Ready for a Change
Lately I've been getting this feeling of anxiousness. I wouldn't even call it anxiety, more like "ants in my pants," as Alex would put it. Maybe it's the feeling that fall is creeping in (though you wouldn't be able to tell by the hundred degree weather we've had this week), but I'm just feeling eager for a change.
Alex and I are coming up on our four year anniversary of moving to LA and soon after that, our three year apartment-iversary. When we moved into the place we now live in, we vowed we'd never move unless we bought something. This semi-detached bungalow was our dream apartment when we moved in. It's where we planned our wedding, brought our adopted dog home to, returned to from our honeymoon, and where I started both my businesses. It's full of closets and 1950s charm. So much has happened here, and it would feel so strange to not live here anymore, but I'm starting to feel closed in my apartment-style living. Mostly, I'd have to say, it's the inconvenience of carrying our laundry out to the back of the building that prevents it from getting done as often as it should; and our lack of dishwasher has probably lead to more fights than any other one thing in our marriage.
I remember when my oldest sister got married, being so confused why they didn't run out and buy a house the second they returned from their honeymoon. I assumed that it was what was done. But, were almost two years deep, and a house does not seem any closer than it was when Alex proposed to me on that sweltering Philadelphia afternoon.
But I find myself longing for picket fences, vegetable boxes, a lawn for Bucket to run on. I want walls I'm allowed to paper, paint, or knock down. I'm not asking for walk-in closets or more than one bathroom. I could live in a fixer, just as long as I could call it mine.
This feeling that I'm still a drifter, not really attached to this city, makes it hard to connect to those around me. Knowing that my roots aren't put down gives me the sense that we could, at any moment, pick up and move to Nashville, Montana, or any of the other places we keep threatening we'll head off to.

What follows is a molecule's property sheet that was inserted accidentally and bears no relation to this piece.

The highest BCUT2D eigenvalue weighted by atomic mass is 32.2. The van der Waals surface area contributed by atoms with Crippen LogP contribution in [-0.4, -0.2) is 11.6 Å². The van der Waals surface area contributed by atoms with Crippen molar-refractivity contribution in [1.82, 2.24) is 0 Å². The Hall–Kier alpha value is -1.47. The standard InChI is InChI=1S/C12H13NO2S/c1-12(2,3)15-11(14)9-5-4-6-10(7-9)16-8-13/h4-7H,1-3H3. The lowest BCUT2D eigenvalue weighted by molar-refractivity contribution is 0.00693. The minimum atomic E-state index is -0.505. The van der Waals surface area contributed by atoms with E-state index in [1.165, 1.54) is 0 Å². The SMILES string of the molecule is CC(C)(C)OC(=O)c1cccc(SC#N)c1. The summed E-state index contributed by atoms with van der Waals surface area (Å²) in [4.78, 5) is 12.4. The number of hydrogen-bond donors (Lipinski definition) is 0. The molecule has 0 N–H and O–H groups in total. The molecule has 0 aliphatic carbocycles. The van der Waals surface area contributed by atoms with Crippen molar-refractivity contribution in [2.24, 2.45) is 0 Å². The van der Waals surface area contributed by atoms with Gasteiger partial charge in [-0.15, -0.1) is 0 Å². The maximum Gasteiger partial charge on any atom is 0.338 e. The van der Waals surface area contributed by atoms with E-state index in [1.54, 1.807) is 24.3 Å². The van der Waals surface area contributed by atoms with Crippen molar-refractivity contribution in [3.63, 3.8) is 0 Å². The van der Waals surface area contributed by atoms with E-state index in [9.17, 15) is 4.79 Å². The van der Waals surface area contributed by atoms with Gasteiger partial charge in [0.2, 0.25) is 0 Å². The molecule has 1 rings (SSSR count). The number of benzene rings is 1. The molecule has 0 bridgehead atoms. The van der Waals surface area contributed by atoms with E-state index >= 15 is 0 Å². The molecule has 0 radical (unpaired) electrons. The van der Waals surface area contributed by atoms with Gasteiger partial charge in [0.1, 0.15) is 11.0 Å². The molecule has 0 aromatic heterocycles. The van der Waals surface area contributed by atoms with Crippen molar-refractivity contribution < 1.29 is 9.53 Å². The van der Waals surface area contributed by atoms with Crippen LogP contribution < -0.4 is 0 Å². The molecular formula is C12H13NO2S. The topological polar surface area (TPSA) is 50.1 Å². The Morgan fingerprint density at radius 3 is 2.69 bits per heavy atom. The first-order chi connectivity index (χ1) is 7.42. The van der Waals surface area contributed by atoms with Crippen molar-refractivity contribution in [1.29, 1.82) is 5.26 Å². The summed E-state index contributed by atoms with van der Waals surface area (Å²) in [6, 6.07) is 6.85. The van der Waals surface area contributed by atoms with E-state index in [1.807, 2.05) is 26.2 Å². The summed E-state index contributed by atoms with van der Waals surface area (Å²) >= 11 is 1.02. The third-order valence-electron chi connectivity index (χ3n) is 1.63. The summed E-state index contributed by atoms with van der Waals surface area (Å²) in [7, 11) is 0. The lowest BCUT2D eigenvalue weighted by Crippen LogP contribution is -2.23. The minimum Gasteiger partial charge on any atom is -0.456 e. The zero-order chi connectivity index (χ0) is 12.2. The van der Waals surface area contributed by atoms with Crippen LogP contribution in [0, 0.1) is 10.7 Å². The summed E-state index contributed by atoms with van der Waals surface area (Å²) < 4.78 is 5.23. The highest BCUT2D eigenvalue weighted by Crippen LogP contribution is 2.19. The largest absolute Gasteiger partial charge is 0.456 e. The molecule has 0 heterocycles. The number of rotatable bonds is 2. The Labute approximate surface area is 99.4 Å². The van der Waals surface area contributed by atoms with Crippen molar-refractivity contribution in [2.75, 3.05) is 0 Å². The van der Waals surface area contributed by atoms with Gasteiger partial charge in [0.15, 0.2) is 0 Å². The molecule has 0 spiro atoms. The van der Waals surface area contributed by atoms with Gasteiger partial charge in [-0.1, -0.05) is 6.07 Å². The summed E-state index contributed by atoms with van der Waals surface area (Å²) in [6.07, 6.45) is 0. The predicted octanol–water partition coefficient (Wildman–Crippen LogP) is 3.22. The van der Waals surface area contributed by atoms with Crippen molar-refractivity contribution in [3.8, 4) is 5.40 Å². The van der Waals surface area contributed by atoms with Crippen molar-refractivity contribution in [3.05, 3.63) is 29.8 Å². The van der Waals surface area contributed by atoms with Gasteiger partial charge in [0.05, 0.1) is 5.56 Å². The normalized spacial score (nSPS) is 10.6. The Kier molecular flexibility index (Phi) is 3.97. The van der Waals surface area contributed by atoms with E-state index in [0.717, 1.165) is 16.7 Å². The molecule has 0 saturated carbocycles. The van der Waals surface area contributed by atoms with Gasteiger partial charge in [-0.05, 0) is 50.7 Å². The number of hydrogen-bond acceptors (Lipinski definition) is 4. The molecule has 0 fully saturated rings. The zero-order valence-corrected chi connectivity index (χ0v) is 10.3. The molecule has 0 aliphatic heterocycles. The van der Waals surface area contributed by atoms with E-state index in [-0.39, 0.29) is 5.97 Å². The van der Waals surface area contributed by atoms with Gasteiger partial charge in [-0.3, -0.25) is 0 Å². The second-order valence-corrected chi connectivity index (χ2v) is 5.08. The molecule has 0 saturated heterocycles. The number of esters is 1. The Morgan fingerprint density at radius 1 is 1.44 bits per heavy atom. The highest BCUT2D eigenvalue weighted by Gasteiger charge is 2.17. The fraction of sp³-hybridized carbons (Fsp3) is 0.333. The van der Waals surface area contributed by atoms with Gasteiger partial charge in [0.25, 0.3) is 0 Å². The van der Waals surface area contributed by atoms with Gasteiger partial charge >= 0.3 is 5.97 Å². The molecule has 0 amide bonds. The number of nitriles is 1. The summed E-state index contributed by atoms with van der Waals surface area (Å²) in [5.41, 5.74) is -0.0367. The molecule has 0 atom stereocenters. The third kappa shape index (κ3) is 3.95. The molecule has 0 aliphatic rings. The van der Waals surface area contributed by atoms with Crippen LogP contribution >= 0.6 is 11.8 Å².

But we're here. Alex's career depends on Los Angeles. While Married & Bright could work from almost anywhere, if I want to continue working as a wedding planner, I've got to stay here in LA, too. So, we're here. This is where we are.
But how do we make it feel more like home?
Alex and I have agreed that it's time to start looking for it. We've made a commitment to one another — and I'm hoping by putting it here, I will be held accountable — to get pre-approved for a loan by the end of this month, and then spend the next year looking for the right place to make a purchase.
While we love living in Sherman Oaks, we can't afford to stay if we aren't renting. So places like Eagle Rock, Highland Park, Mount Washington, Glassell Park, Pasadena, Alta Dena, Winnetka, and Woodland Hills seem like they might be the spot. Los Angeles is full of interesting neighborhoods, but living out in the Valley has left us comfortable, but restricted. We really don't know much about the place that surround us. So, it's time to explore.
EDIT: I drafted this post on Friday evening before heading into a double wedding weekend. On Sunday, while I working a wedding, Alex decided to take the day off and relax. His relaxation turned into online house-hunting. Which somehow lead him on a cross-country search for the most affordable, cute house, with acreage, room for a recording studio, and close to a musical hub. Guess where he found a match? Yup, Nashville.
Alex and I always half joke about running off to Nashville because we sometimes feel we missed our shot at southern living when we drove through on our road trip to Los Angeles. So, when he texted me during my dinner break, saying "I wanna move to Nashville!" I was like, "Okay, honey." And sort of left it at that.
But when I got home last night, we sat up in bed for almost four hours (!!) looking at homes on his iPad, talking about making big life changes, and dreaming of a little house with a lot of land and a slower pace of life.
I thought that beginning a house search in Los Angeles would remove the ants from my pants, but it looks like no, I had to be infected with this idea of living where there are seasons, cowboy boots, and lots of cornbread.
So maybe, forget the thing I said about how Alex has to stay in LA for work. And how I'd be okay with just one bathroom.
Sigh... I don't know if we'll ever figure this thing out!